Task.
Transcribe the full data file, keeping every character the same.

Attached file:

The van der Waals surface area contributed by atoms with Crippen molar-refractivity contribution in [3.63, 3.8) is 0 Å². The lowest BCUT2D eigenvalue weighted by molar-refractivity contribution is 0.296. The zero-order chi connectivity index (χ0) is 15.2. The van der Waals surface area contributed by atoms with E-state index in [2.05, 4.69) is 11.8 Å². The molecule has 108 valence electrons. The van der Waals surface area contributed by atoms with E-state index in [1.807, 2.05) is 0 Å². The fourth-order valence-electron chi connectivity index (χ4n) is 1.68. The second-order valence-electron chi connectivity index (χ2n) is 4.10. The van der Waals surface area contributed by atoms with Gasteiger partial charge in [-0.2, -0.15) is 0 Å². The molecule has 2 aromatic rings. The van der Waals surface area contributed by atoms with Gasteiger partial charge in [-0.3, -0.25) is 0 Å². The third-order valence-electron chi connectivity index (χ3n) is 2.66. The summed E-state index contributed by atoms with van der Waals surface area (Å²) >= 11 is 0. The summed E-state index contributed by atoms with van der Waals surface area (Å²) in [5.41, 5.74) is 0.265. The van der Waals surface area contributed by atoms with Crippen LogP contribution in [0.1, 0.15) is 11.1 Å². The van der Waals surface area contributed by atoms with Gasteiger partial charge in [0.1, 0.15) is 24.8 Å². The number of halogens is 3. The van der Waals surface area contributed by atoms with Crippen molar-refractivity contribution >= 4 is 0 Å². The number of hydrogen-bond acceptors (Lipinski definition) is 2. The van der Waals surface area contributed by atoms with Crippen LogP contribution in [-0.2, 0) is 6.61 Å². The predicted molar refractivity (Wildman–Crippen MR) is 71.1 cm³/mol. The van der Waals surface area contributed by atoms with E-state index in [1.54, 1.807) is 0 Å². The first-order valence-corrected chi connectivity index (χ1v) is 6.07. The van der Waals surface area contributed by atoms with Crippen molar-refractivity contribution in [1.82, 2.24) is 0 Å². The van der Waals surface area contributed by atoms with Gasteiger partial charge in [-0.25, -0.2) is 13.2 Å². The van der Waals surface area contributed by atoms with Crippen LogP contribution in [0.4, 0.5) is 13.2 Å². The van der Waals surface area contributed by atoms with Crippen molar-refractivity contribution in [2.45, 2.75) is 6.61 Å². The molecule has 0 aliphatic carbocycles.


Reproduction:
The van der Waals surface area contributed by atoms with Crippen molar-refractivity contribution in [3.63, 3.8) is 0 Å². The lowest BCUT2D eigenvalue weighted by molar-refractivity contribution is 0.296. The zero-order chi connectivity index (χ0) is 15.2. The van der Waals surface area contributed by atoms with E-state index in [2.05, 4.69) is 11.8 Å². The molecule has 108 valence electrons. The van der Waals surface area contributed by atoms with E-state index in [1.807, 2.05) is 0 Å². The fourth-order valence-electron chi connectivity index (χ4n) is 1.68. The second-order valence-electron chi connectivity index (χ2n) is 4.10. The van der Waals surface area contributed by atoms with Gasteiger partial charge in [-0.2, -0.15) is 0 Å². The molecule has 2 aromatic rings. The van der Waals surface area contributed by atoms with Gasteiger partial charge in [-0.3, -0.25) is 0 Å². The third-order valence-electron chi connectivity index (χ3n) is 2.66. The summed E-state index contributed by atoms with van der Waals surface area (Å²) >= 11 is 0. The summed E-state index contributed by atoms with van der Waals surface area (Å²) in [5.41, 5.74) is 0.265. The van der Waals surface area contributed by atoms with Crippen LogP contribution in [0.1, 0.15) is 11.1 Å². The van der Waals surface area contributed by atoms with Gasteiger partial charge in [0.1, 0.15) is 24.8 Å². The number of halogens is 3. The van der Waals surface area contributed by atoms with Crippen molar-refractivity contribution >= 4 is 0 Å². The number of hydrogen-bond acceptors (Lipinski definition) is 2. The van der Waals surface area contributed by atoms with Crippen LogP contribution in [-0.2, 0) is 6.61 Å². The predicted molar refractivity (Wildman–Crippen MR) is 71.1 cm³/mol. The van der Waals surface area contributed by atoms with E-state index in [1.54, 1.807) is 0 Å². The first-order valence-corrected chi connectivity index (χ1v) is 6.07. The van der Waals surface area contributed by atoms with Crippen molar-refractivity contribution in [1.82, 2.24) is 0 Å². The van der Waals surface area contributed by atoms with Gasteiger partial charge in [-0.25, -0.2) is 13.2 Å². The van der Waals surface area contributed by atoms with Crippen LogP contribution in [0.4, 0.5) is 13.2 Å². The van der Waals surface area contributed by atoms with Crippen molar-refractivity contribution in [2.45, 2.75) is 6.61 Å². The molecule has 0 aliphatic carbocycles.